ENCAMS delivered the results of this research in December 2007 and we will publish the results in due course. The results will inform any future DEFRA funded awareness raising work on fly-tipping, in particular, any campaign to support the new duty of care and waste carrier/broker registration regimes that is planned for adoption in April 2009.
ENCAMS was asked to look at what materials were collected alongside litter in public places and how they were dealt with and measured as part of the development of the Recycle on the Go Voluntary Code of Practice, shortly to be launched by DEFRA. This was carried out between January and March 2007 and was funded through ENCAMS DEFRA grant. It is not yet published but a summary is available.
The Annual Local Environmental Quality Survey of England measures littering (under different source types) and records incidences of fly-tipping and waste placed out. The latest report is 2006-07, published on both the DEFRA and ENCAMS websites. The detailed sources of fly-tipping and wastes placed out is collected but not published. It is available on request.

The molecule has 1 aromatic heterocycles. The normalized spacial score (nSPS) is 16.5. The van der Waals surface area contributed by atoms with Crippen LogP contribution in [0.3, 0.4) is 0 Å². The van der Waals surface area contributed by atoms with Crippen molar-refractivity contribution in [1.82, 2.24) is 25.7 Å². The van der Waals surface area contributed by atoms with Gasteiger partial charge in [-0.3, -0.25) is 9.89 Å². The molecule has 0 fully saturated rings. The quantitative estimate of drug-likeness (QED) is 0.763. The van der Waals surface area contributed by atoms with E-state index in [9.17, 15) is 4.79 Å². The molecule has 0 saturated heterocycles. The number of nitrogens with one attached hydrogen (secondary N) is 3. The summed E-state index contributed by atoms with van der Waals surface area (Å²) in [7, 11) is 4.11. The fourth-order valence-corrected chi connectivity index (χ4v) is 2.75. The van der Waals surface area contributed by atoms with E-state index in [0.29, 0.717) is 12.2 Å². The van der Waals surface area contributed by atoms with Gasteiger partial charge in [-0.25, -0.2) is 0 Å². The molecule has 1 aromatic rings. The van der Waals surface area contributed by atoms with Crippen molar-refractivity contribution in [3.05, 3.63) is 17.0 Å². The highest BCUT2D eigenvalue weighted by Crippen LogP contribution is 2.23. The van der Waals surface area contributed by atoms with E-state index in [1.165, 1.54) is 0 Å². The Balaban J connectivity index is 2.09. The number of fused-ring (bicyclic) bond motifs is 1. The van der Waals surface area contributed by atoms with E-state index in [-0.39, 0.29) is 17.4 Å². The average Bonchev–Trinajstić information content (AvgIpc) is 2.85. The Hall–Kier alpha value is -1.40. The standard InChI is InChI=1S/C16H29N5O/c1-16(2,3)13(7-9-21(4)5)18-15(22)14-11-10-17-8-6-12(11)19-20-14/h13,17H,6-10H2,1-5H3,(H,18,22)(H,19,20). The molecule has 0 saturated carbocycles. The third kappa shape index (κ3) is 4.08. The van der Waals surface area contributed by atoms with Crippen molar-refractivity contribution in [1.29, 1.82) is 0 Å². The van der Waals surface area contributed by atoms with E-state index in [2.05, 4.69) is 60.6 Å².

Mr. Dai Davies: To ask the Secretary of State for Environment, Food and Rural Affairs what assessment his Department has made of the effects on (a) fish and (b) other marine creatures of thermal discharges from power plants to (i) rivers and (ii) coastal waters. 
Jonathan Shaw: The Department obtains assessments of the potential effects of thermal discharges on fish and ecosystems at specific sites on an as-needs basis. These assessments are based on a variety of information, including knowledge of the thermal tolerances of fish and their ability to avoid unfavourable conditions, and the overall impacts on available habitat, much of which has been obtained from current and past research funded by DEFRA.